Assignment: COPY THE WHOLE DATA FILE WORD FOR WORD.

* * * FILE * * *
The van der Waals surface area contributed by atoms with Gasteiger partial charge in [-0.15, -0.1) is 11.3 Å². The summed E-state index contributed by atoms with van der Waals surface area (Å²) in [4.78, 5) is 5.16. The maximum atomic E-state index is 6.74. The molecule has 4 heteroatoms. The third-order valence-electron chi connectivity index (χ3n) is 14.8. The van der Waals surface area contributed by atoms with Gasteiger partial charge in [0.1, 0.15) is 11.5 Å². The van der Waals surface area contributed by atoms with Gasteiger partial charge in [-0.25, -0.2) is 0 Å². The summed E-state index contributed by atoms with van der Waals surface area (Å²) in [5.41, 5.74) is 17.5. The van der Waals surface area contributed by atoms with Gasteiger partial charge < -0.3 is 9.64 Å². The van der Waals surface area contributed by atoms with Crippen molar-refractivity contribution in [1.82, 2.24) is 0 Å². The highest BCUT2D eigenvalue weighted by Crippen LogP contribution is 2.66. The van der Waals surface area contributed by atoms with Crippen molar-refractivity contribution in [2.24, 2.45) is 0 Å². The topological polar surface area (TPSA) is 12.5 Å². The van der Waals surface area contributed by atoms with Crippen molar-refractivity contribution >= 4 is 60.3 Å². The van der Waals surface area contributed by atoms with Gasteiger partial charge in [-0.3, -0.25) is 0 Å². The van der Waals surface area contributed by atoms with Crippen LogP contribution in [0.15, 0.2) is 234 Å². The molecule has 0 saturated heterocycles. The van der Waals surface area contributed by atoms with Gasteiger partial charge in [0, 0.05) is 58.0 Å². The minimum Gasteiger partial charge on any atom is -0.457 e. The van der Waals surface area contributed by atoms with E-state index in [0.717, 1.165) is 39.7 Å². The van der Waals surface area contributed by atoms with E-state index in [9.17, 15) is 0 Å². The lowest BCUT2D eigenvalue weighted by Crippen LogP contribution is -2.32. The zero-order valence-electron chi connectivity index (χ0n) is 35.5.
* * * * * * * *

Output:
The van der Waals surface area contributed by atoms with Gasteiger partial charge in [-0.15, -0.1) is 11.3 Å². The summed E-state index contributed by atoms with van der Waals surface area (Å²) in [4.78, 5) is 5.16. The maximum atomic E-state index is 6.74. The molecule has 4 heteroatoms. The third-order valence-electron chi connectivity index (χ3n) is 14.8. The van der Waals surface area contributed by atoms with Gasteiger partial charge in [0.1, 0.15) is 11.5 Å². The van der Waals surface area contributed by atoms with Gasteiger partial charge in [-0.25, -0.2) is 0 Å². The summed E-state index contributed by atoms with van der Waals surface area (Å²) in [5.41, 5.74) is 17.5. The van der Waals surface area contributed by atoms with Gasteiger partial charge < -0.3 is 9.64 Å². The van der Waals surface area contributed by atoms with Crippen molar-refractivity contribution in [1.82, 2.24) is 0 Å². The highest BCUT2D eigenvalue weighted by Crippen LogP contribution is 2.66. The van der Waals surface area contributed by atoms with Crippen molar-refractivity contribution in [2.24, 2.45) is 0 Å². The topological polar surface area (TPSA) is 12.5 Å². The van der Waals surface area contributed by atoms with Crippen molar-refractivity contribution >= 4 is 60.3 Å². The van der Waals surface area contributed by atoms with Gasteiger partial charge in [-0.3, -0.25) is 0 Å². The van der Waals surface area contributed by atoms with Crippen LogP contribution in [0.15, 0.2) is 234 Å². The molecule has 0 saturated heterocycles. The van der Waals surface area contributed by atoms with Gasteiger partial charge in [0, 0.05) is 58.0 Å². The minimum Gasteiger partial charge on any atom is -0.457 e. The van der Waals surface area contributed by atoms with E-state index in [0.717, 1.165) is 39.7 Å². The van der Waals surface area contributed by atoms with E-state index in [9.17, 15) is 0 Å². The lowest BCUT2D eigenvalue weighted by Crippen LogP contribution is -2.32. The zero-order valence-electron chi connectivity index (χ0n) is 35.5.